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Meet the teams: Black Spheres

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ESA / Education / Drop Your Thesis!

The Black Spheres team is composed of 4 Master students from the AGH University of Science and Technology in Krakow, Poland. The aim of their experiment is to develop an algorithm that estimates physical parameters of unknown objects by observing their motion in microgravity. 

Imaging of non-linear motion objects 

University AGH University of Science and Technology, Kraków (Poland)
Endorsing professor Paweł Zagórski, PhD
(UGH University of Science and Technology)
Team Michał Blazejczyk, Kamil Switek, Kacper Synowiec, Kamil Maraj
The Black Spheres team with the programmes’ coordinators
The Black Spheres team with the programmes’ coordinators

The team plans to investigate the motion of experimental objects rotating freely in microgravity conditions inside the ZARM Drop Tower’s capsule. In the absence of gravity, forces that are negligible under earth gravity suddenly become evident and observable.

The amount of space debris is constantly increasing. In the last few years, many ideas have been put forward to construct servicing satellites able to repair or refuel other spacecraft on orbit. If the object that requires servicing is damaged, it may rotate freely in an uncontrolled manner. To approach such objects, factors that influence its rotational dynamics such as centre of mass and moments of inertia should be calculated. This information, crucial for the servicing satellite to plan the proper trajectory, might be unavailable a priori because of sloshing fluids, leaks or broken objects floating freely inside the damaged satellite.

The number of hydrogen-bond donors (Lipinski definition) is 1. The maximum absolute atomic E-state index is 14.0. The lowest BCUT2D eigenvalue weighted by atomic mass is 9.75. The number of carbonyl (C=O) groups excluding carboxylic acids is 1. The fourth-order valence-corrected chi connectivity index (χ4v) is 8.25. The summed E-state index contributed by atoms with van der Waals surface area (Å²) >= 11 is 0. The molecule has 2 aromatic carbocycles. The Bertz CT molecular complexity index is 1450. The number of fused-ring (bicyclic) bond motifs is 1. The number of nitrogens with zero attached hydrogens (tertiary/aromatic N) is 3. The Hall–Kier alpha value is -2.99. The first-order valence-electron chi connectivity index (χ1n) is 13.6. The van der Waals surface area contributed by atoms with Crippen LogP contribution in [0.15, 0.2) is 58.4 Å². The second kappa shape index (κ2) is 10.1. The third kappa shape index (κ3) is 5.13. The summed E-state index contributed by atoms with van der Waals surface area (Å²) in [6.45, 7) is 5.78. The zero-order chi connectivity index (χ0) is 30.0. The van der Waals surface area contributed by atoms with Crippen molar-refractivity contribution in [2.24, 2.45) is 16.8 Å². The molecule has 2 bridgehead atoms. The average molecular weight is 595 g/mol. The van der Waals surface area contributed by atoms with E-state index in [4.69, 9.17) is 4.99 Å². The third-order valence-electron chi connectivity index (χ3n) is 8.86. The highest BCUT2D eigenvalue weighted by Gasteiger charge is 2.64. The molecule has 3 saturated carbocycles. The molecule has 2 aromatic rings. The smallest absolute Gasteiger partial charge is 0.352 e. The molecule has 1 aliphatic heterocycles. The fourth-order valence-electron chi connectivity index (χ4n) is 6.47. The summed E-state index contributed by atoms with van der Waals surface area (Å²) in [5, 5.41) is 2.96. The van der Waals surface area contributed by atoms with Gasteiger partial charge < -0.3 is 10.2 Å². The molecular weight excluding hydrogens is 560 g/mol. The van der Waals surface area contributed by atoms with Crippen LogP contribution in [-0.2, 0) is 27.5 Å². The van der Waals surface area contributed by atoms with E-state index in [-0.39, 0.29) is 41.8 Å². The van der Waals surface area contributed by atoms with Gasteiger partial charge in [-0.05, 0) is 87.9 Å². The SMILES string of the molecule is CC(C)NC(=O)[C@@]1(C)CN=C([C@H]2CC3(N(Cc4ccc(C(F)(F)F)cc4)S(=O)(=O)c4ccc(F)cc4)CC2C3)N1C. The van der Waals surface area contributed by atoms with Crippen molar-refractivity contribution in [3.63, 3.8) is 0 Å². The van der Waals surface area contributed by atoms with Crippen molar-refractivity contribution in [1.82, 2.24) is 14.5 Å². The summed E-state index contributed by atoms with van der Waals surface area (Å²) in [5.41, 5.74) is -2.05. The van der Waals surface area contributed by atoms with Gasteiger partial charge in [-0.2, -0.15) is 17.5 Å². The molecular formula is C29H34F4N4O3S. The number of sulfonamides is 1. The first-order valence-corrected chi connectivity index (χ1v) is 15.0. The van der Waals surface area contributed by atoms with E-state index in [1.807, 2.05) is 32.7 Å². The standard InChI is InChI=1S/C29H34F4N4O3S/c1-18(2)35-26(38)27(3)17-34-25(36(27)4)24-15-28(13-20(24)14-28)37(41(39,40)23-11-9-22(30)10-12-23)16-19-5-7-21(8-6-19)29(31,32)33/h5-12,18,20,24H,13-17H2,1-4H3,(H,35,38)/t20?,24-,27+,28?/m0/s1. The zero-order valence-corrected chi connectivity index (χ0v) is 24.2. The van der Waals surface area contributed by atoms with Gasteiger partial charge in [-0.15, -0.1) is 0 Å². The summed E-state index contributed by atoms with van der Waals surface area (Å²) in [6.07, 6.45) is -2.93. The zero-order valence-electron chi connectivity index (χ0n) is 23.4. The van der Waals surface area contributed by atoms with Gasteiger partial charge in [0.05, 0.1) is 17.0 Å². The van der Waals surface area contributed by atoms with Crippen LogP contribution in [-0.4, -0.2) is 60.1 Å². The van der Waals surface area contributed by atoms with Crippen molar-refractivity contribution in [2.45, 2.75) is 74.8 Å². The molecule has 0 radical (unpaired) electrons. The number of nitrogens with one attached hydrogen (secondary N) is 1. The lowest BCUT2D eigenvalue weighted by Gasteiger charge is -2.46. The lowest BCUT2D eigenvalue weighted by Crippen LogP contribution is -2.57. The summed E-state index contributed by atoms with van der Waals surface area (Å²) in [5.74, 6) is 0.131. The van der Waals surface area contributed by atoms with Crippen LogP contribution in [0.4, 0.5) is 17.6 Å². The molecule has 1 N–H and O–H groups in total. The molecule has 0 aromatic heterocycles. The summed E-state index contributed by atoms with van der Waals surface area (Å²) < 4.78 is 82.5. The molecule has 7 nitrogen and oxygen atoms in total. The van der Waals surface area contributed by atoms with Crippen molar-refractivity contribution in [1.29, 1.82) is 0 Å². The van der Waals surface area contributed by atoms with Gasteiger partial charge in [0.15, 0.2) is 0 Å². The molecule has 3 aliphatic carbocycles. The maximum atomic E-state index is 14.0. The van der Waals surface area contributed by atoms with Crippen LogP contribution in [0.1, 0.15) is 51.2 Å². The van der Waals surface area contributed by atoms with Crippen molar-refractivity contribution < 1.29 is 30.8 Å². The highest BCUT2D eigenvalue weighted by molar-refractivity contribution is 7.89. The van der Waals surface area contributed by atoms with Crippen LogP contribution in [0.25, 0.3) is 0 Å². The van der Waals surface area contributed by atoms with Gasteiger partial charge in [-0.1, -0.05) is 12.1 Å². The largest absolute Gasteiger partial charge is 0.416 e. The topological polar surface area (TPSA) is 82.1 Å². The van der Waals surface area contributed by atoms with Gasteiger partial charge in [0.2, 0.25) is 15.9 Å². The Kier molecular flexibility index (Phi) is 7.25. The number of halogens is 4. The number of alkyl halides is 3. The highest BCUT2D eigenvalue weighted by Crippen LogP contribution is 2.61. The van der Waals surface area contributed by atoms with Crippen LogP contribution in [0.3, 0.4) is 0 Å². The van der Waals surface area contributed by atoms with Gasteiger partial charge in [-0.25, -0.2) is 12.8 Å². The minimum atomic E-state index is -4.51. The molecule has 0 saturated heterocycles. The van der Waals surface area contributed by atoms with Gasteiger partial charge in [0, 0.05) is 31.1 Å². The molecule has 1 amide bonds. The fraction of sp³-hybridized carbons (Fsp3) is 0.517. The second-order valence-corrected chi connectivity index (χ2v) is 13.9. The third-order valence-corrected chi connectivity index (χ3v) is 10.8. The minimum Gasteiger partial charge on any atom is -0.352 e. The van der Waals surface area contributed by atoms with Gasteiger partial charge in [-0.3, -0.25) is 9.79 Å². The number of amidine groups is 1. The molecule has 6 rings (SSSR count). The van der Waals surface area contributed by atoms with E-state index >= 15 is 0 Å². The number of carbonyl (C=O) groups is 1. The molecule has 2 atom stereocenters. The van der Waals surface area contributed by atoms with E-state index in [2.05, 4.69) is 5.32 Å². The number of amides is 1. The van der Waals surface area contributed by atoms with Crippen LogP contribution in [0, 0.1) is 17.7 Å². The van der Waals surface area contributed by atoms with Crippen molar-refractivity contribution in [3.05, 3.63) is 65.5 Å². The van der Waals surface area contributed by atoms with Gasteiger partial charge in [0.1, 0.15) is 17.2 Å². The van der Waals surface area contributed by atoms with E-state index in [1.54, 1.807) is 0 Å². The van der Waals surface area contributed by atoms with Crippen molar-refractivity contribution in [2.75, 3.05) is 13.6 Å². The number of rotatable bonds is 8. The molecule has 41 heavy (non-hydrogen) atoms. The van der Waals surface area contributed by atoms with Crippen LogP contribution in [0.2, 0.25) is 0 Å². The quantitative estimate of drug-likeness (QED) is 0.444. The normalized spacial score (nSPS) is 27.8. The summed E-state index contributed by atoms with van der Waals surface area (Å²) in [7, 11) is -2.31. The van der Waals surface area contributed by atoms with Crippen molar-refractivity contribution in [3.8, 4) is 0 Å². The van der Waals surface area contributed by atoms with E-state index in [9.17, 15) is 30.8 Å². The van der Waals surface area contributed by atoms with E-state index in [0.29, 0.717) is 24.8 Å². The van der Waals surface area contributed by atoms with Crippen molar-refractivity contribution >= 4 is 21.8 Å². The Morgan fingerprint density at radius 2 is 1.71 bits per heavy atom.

Rotating spheres in the capsule, before drop (A), after release (B) and before end of the experiment (C)
Rotating spheres in the capsule, before drop (A), after release (B) and before end of the experiment (C)

The proposed experiment consists of three phases: spinning up the experimental “black spheres” to a specified angular velocity, releasing them and observing their motion with a system of cameras. 

The “black sphere” will in fact consist in a sphere with mass on a spring inside. 

The non-rigid body dynamics imposed by linear motion of the mass inside the sphere will affect its translational and rotational motions that will be recorded by cameras. 

Illustration of the sphere with spring
Illustration of the sphere with spring

The information about position and orientation of the object, reconstructed from the camera recordings will be an input for the model algorithm. The latter will predict the object’s motion as well as determine its physical parameters.

The expected outcome of the experiment is to answer if it is possible to reconstruct the physical parameters of objects with non-rigid body dynamics. The output of the estimation algorithm will be compared with the spheres’ properties, precisely measured in the laboratory. Furthermore, satellites are commonly non-rigid bodies (due to leftovers of fuel, internal movable or elastic objects), so such an algorithm could improve predictions by incorporating the effects of varying mass distribution. Sharing the progress and results of the experiment among general public would help raise awareness about the problem of space debris.